Fair Division and Collective Welfare

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MIT Press, Aug 20, 2004 - Business & Economics - 289 pages

The concept of fair division is as old as civil society itself. Aristotle's "equal treatment of equals" was the first step toward a formal definition of distributive fairness. The concept of collective welfare, more than two centuries old, is a pillar of modern economic analysis. Reflecting fifty years of research, this book examines the contribution of modern microeconomic thinking to distributive justice. Taking the modern axiomatic approach, it compares normative arguments of distributive justice and their relation to efficiency and collective welfare.

The book begins with the epistemological status of the axiomatic approach and the four classic principles of distributive justice: compensation, reward, exogenous rights, and fitness. It then presents the simple ideas of equal gains, equal losses, and proportional gains and losses. The book discusses three cardinal interpretations of collective welfare: Bentham's "utilitarian" proposal to maximize the sum of individual utilities, the Nash product, and the egalitarian leximin ordering. It also discusses the two main ordinal definitions of collective welfare: the majority relation and the Borda scoring method.

The Shapley value is the single most important contribution of game theory to distributive justice. A formula to divide jointly produced costs or benefits fairly, it is especially useful when the pattern of externalities renders useless the simple ideas of equality and proportionality. The book ends with two versatile methods for dividing commodities efficiently and fairly when only ordinal preferences matter: competitive equilibrium with equal incomes and egalitarian equivalence. The book contains a wealth of empirical examples and exercises.

 

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Contents

Microeconomic Foundations
1
Cardinal
3
Ordinal
6
14 Externalities and Fair Division
9
15 Private versus Public Contracts
13
16 Organization and Overview of the Book
15
17 Introduction to the Literature
18
Fair Distribution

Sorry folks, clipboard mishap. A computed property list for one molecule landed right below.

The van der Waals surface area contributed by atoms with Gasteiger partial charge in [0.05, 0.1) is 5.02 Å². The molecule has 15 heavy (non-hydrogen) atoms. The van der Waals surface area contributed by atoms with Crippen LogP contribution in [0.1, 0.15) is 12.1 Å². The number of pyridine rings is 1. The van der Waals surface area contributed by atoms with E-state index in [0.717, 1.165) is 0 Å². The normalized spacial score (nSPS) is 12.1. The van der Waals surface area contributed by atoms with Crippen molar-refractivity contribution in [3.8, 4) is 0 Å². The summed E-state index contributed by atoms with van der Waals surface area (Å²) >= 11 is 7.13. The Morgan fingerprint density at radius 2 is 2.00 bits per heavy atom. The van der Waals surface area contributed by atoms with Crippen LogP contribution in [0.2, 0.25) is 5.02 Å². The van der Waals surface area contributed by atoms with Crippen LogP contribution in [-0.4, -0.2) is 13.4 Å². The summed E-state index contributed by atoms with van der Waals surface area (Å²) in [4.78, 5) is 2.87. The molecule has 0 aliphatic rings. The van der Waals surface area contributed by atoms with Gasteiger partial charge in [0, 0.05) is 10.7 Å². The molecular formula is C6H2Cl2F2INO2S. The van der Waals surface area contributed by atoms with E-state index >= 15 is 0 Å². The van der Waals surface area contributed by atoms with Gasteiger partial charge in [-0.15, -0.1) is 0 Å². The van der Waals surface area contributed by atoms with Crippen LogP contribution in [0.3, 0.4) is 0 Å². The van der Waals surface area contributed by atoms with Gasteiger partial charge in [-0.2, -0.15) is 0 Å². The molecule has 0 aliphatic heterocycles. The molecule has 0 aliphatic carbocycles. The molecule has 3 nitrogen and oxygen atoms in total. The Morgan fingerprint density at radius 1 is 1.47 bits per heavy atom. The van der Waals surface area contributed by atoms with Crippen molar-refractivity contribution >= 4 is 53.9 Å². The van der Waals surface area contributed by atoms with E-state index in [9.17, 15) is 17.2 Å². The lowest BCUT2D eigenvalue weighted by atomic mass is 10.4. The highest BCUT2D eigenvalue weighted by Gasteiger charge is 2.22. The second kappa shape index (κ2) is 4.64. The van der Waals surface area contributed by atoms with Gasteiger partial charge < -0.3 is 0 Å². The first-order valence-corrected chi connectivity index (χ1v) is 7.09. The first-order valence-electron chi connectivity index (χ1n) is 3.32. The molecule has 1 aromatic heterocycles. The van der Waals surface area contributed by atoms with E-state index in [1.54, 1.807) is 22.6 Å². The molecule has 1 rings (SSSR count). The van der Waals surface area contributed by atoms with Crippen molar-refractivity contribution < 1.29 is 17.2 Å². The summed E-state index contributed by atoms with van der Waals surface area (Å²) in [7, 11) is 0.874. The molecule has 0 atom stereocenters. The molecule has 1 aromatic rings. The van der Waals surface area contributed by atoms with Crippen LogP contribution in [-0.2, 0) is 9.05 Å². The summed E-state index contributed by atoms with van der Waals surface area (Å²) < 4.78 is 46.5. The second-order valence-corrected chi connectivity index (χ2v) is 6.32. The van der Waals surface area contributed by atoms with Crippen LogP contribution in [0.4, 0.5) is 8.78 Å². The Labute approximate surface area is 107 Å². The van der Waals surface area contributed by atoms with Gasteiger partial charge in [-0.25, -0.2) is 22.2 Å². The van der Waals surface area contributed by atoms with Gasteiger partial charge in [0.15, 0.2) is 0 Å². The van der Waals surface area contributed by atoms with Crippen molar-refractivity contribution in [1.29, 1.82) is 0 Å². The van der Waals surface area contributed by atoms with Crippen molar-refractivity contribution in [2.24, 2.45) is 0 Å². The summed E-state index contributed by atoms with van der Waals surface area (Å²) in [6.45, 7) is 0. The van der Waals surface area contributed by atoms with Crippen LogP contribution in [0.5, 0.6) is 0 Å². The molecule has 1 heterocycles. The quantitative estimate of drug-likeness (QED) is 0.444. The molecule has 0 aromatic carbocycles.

21
Exercises to Chapter 4
131
The Shapley Value
139
Definition
143
53 The Standalone Test and Standalone Core
147
54 Standalone Surplus
156
55 Axiomatizations of the Shapley Value
159
56 Introduction to the Literature
162
Exercises to Chapter 5
163

22 A Simple Model of Fair Distribution
27
23 Contested Garment Method
37
24 Equal Sacrifice in Taxation
41
25 SumFitness and Equality
44
26 Introduction to the Literature
51
Exercises to Chapter 2
52
Cardinal Welfarism
63
32 Additive Collective Utility Functions
66
33 Egalitarianism and the Leximin Social Welfare Ordering
70
34 Comparing Classical Utilitarianism Nash and Leximin
76
35 Failures of Monotonicity
81
36 Bargaining Compromise
86
37 Introduction to the Literature
95
Exercises to Chapter 3
96
Voting and Social Choice
107
42 Condorcet versus Borda
110
43 Voting over Resource Allocation
116
44 SinglePeaked Preferences
118
45 Intermediate Preferences
122
46 Preference Aggregation and Arrows Theorem
126
47 Introduction to the Literature
130
Managing the Commons
169
62 Constant Returns to Scale
173
Three Interpretations
175
Decreasing Returns
184
65 Increasing Returns
190
66 Axiomatic Comparison of the Three Solutions
199
67 Introduction to the Literature
208
Exercises to Chapter 6
209
Fair Trade and Fair Division
221
72 Imperfect Competition
228
73 Destructive Competition
232
74 No Envy and the Assignment Problem
235
75 The CEEI and Egalitarian Equivalent Solutions
240
76 Axiomatics of Fair Division
248
77 Introduction to the Literature
251
Exercises to Chapter 7
252
A Glossary of Definitions and Results
261
References
277
Index
281
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About the author (2004)

Herv Moulin is George A. Peterkin Professor of Economics at Rice University.

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